- Research article
- Open Access
Elevated expression of miR-142-3p is related to the pro-inflammatory function of monocyte-derived dendritic cells in SLE
Arthritis Research & Therapy volume 18, Article number: 263 (2016)
Recent studies have shown that alterations in the function of dendritic cells (DCs) are involved in the pathogenesis of systemic lupus erythematosus (SLE). However, the mechanism of the alteration remains unclear.
We cultured monocyte-derived DCs (moDCs) in vitro and examined the cytokines and chemokines in the supernatants of moDCs in negative controls (NC) and SLE patients in active phase. We then profiled microRNAs (miRNAs) of LPS-stimulated moDCs in SLE patients and used real-time PCR to verify the differentially expressed miRNAs. A lentiviral construct was used to overexpress the level of miR-142-3p in moDCs of NC. We examined the cytokines and chemokines in the supernatants of moDCs overexpressing miR-142-3p and used Transwell test, flow cytometric analysis and cell proliferation to observe the impact on CD4+ T cells in moDC-CD4+T cell co-culture.
moDCs in patients with SLE secreted increased level of IL-6, CCL2 and CCL5, with attraction of more CD4+ T cells compared with NC. We found 18 differentially expressed microRNAs in moDCs of SLE patients by microarray, and target gene prediction showed some target genes of differentially expressed miRNAs were involved in cytokine regulation. miR-142-3p was verified among the highly expressed miRNAs in the SLE group and overexpressing miR-142-3p in moDCs of the NC group caused an increase of SLE-related cytokines, such as CCL2, CCL5, CXCL8, IL-6 and TNF-α. Moreover, moDCs overexpressed with miR-142-3p resulted in attraction of an increased number of CD4+ T cells and in suppression of the proportion of Tregs in DC-CD4+T cell co-culture whereas the proliferation of CD4+T cells was not altered.
The results demonstrated a role for miR-142-3p in regulating the pro-inflammatory function of moDCs in the pathogenesis of SLE. These findings suggested that miR-142-3p could serve as a novel therapeutic target for the treatment of SLE.
Systemic lupus erythematosus (SLE) is a complicated autoimmune disease impairing multiple organs. The disease predominantly affects women aged 15-40 years  with a female to male ratio of 9:1 . Both genetic and environmental factors contribute to human SLE pathogenesis , but the etiology of SLE is not fully understood. Impaired clearance of dying cells may represent a central pathogenic process in human lupus . The accumulated dying cells release autoantigens, which are presented by dendritic cells, further breaking down the immune tolerance of T and B cells and triggering SLE.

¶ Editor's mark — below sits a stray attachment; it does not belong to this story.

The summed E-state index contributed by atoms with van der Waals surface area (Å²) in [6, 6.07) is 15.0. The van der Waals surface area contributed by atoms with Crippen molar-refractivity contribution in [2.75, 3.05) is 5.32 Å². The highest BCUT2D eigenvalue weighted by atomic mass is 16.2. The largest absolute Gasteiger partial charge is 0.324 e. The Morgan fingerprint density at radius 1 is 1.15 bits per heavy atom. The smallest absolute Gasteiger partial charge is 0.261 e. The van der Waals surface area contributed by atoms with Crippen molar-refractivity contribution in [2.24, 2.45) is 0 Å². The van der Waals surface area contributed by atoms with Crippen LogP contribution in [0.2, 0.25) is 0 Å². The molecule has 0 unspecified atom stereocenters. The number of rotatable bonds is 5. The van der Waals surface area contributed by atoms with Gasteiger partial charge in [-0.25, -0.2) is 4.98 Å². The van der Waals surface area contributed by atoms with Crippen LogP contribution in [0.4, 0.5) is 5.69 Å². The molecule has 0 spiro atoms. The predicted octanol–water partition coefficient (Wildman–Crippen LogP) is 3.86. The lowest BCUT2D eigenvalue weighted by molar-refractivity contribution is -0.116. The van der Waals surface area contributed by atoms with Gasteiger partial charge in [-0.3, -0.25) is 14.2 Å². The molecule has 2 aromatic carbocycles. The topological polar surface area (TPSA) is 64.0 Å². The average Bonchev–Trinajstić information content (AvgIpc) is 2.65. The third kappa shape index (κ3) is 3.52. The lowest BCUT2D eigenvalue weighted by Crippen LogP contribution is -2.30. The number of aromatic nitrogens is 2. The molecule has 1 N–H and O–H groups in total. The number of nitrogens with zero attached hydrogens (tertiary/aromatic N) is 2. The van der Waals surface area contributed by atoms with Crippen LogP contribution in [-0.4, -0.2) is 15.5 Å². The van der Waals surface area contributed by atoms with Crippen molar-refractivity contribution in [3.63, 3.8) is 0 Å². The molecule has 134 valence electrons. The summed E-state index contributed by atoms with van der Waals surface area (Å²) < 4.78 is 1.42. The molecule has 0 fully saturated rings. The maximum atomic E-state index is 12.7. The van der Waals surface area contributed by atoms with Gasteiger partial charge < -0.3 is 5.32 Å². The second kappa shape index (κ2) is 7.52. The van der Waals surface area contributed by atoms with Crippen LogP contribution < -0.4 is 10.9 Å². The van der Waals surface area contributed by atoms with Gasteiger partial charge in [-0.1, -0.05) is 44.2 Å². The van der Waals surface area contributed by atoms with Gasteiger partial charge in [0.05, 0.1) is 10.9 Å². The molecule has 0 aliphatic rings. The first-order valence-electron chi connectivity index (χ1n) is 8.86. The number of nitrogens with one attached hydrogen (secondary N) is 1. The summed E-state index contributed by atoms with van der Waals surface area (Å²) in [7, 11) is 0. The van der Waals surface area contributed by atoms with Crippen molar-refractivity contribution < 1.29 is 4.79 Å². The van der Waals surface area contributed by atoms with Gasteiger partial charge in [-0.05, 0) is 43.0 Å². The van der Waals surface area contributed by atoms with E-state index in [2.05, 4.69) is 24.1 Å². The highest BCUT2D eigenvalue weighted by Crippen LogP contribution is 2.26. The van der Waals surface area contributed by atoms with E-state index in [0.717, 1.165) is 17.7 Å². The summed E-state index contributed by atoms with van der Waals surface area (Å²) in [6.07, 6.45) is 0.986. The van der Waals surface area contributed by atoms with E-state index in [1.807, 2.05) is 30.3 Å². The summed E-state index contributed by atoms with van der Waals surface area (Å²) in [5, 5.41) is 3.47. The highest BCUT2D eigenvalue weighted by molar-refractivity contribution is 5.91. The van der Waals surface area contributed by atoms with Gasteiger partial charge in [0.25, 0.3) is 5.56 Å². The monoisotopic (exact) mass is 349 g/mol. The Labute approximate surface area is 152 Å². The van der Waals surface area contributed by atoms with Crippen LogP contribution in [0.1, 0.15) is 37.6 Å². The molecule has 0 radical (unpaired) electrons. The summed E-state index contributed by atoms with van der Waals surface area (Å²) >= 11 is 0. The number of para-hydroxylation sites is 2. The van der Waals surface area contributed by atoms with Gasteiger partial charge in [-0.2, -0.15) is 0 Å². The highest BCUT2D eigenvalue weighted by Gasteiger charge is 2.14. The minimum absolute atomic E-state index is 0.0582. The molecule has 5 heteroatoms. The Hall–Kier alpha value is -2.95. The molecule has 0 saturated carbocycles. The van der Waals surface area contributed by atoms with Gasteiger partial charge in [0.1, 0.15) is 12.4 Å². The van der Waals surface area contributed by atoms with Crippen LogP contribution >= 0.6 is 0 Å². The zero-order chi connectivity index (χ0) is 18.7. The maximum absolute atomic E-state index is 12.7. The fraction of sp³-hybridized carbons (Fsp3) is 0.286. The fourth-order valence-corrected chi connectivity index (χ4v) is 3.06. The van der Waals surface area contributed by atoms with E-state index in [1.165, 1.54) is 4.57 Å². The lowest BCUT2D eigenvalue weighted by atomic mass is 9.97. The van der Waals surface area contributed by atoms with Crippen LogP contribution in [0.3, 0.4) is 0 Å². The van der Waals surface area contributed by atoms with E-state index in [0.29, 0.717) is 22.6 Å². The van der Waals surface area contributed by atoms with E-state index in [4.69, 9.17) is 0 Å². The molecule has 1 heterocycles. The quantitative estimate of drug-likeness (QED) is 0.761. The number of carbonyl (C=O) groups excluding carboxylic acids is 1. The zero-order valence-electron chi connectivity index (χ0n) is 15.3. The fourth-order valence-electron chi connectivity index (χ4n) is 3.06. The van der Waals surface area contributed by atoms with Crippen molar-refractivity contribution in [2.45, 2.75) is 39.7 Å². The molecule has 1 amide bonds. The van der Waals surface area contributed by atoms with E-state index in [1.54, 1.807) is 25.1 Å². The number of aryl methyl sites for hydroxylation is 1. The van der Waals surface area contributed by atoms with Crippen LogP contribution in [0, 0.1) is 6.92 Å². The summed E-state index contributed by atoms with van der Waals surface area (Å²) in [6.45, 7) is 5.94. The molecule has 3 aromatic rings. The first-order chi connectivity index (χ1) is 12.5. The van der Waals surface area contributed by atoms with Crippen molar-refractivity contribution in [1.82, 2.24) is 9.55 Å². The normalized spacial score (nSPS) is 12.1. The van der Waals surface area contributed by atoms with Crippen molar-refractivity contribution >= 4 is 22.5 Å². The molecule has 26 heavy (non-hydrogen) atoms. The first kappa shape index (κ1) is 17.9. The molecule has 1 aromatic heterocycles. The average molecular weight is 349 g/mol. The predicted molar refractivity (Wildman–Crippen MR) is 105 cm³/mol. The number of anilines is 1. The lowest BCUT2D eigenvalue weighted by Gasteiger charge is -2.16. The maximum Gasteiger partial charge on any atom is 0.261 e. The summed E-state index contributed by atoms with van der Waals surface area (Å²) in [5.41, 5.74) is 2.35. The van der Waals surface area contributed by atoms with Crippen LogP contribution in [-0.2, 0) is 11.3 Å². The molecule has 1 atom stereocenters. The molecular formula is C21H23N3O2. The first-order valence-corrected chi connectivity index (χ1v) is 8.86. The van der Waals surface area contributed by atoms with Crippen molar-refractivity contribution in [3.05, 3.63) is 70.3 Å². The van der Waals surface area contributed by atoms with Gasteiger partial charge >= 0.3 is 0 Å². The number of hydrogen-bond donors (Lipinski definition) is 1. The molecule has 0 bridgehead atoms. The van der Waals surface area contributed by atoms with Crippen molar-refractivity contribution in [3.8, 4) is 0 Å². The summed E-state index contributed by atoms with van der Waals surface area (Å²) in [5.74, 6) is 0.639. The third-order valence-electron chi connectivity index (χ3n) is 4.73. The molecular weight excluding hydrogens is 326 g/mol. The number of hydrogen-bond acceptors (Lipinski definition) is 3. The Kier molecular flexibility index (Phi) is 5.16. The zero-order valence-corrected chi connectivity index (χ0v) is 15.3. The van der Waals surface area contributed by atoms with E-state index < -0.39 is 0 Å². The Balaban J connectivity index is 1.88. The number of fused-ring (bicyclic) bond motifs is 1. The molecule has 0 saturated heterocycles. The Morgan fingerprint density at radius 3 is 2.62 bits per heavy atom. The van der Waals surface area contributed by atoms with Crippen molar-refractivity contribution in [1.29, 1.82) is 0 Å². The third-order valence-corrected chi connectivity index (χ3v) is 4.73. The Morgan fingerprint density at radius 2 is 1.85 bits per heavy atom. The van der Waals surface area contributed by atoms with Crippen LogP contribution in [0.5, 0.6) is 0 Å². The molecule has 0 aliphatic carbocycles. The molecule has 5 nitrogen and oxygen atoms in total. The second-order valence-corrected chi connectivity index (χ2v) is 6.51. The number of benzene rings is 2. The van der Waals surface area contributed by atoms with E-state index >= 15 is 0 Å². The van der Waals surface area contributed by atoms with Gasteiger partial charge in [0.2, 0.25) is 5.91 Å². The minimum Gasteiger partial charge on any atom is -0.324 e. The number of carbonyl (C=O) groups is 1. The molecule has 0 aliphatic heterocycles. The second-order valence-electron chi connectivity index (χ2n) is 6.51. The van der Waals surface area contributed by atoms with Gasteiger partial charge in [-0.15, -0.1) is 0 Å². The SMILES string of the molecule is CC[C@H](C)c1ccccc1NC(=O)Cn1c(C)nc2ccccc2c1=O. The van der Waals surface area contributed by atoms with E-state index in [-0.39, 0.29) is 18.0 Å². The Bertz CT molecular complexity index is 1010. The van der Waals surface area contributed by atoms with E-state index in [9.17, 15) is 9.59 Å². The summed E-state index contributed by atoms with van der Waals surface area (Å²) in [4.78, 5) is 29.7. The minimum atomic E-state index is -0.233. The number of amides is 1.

Dendritic cells (DCs) are so far the most potent antigen-presenting cells (APCs) with important functions in the immune system. Immunodysregulation in SLE involves the complex interplay of various immune cells and DCs are the master regulators for initiation, amplification, and perpetuation of the disease . DCs could influence SLE in several ways including: presentation of self-antigens to autoreactive T cells; oversecretion of pro-inflammatory cytokines; and suppression of regulatory T cells and promotion of B cell autoantibody production, either directly or indirectly [6–8]. However, the mechanisms of the altered function of DCs in SLE are largely unknown.
MicroRNAs (miRNAs) are small noncoding RNAs, which regulate protein expression at the posttranscriptional level through reduction of mRNA stability or inhibition of translation via binding to the 3′ un-translated regions (3′UTR) of target genes. They are involved in many kinds of diseases including tumors, infections, and autoimmune diseases. MicroRNAs can regulate DCs at different stages including differentiation, maturation, and apoptosis [9–12]. Monocyte-derived DCs (moDCs) from Blimp1 SLE-risk allele carriers exhibited increased expression of miRNA let-7c, which inhibited Blimp1 and also blocked lipopolysaccharide (LPS)-induced suppressor of cytokine signaling-1 (SOCS1) expression, contributing to the increased expression of pro-inflammatory cytokines . The results suggested miRNAs in DCs might participate in the pathogenesis of SLE.
DC populations are relatively rare in blood. We therefore utilized the well-accepted model of human DC differentiation from peripheral blood monocytes under inflammatory conditions, which is a useful tool to study DC functions ex vivo [14–16]. Pathogenic inflammation can trigger SLE disease exacerbations [17, 18], in which Toll-like receptor 4 (TLR4) and TLR4 responsiveness are important . We therefore choose LPS-activated moDCs as a subtype of DCs generated upon inflammation.